Then & Now: Library of Congress
You might not realize how much Washington DC has changed until you look back and see what it looked like in the past. In this “Then & Now” feature, I have combined one of Lewis Reed’s original photograph’s for “then” and matched it with a corresponding contemporary shot for “now”.
Library of Congress (THEN): The Library of Congress was relocated to Washington, DC, in 1800, having previously been housed in New York and Philadelphia, which had each served as temporary capitals of the early United States of America. It is the research library serving the U.S. Congress as well as the national library of the United States, and it holds over 23 million volumes in its collection, making it the world’s largest library. The structure as it stands today was erected between 1888 and 1894, following the 1851 fire that destroyed 35,000 of the Library’s books (two-thirds of its holdings at that time), including much of Thomas Jefferson’s donated collection.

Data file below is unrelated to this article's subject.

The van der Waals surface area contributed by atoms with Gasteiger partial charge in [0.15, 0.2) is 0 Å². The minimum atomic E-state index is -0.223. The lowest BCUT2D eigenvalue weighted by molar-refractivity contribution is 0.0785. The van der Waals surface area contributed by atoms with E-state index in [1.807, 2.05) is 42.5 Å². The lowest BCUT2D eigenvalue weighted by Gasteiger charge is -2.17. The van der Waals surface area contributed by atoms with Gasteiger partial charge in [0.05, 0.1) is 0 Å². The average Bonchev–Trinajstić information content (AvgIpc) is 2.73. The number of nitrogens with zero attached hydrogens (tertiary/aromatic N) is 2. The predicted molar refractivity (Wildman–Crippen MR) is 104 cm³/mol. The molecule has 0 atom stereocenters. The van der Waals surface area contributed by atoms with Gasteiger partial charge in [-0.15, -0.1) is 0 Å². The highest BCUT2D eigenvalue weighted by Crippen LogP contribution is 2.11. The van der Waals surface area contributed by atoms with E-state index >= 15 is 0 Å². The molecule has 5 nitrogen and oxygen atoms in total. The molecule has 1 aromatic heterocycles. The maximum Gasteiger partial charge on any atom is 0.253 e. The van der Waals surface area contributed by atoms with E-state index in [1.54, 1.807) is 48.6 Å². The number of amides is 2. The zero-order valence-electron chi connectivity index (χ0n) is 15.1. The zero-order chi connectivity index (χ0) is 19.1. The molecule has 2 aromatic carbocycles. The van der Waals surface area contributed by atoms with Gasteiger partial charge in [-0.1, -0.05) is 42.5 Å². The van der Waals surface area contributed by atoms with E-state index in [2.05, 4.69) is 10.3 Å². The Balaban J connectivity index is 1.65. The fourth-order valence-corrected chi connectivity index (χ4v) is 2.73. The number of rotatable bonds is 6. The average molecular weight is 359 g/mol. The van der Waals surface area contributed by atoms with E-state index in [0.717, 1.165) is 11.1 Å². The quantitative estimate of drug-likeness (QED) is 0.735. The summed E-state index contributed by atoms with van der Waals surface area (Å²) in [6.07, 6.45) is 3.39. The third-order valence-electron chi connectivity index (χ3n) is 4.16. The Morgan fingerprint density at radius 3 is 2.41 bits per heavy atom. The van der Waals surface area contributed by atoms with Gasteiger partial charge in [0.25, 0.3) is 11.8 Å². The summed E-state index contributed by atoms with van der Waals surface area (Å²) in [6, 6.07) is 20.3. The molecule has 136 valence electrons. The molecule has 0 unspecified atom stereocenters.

Library of Congress (NOW): The same view 108 years later. Now, the Library of Congress is one of the largest and best-equipped libraries in the world. It houses approximately 90 million items on 540 miles of shelves. The Library of Congress is physically housed in three buildings on Capitol Hill and a conservation center in rural Virginia. The Library’s Capitol Hill buildings are all connected by underground passageways, so that a library user need pass through security only once in a single visit.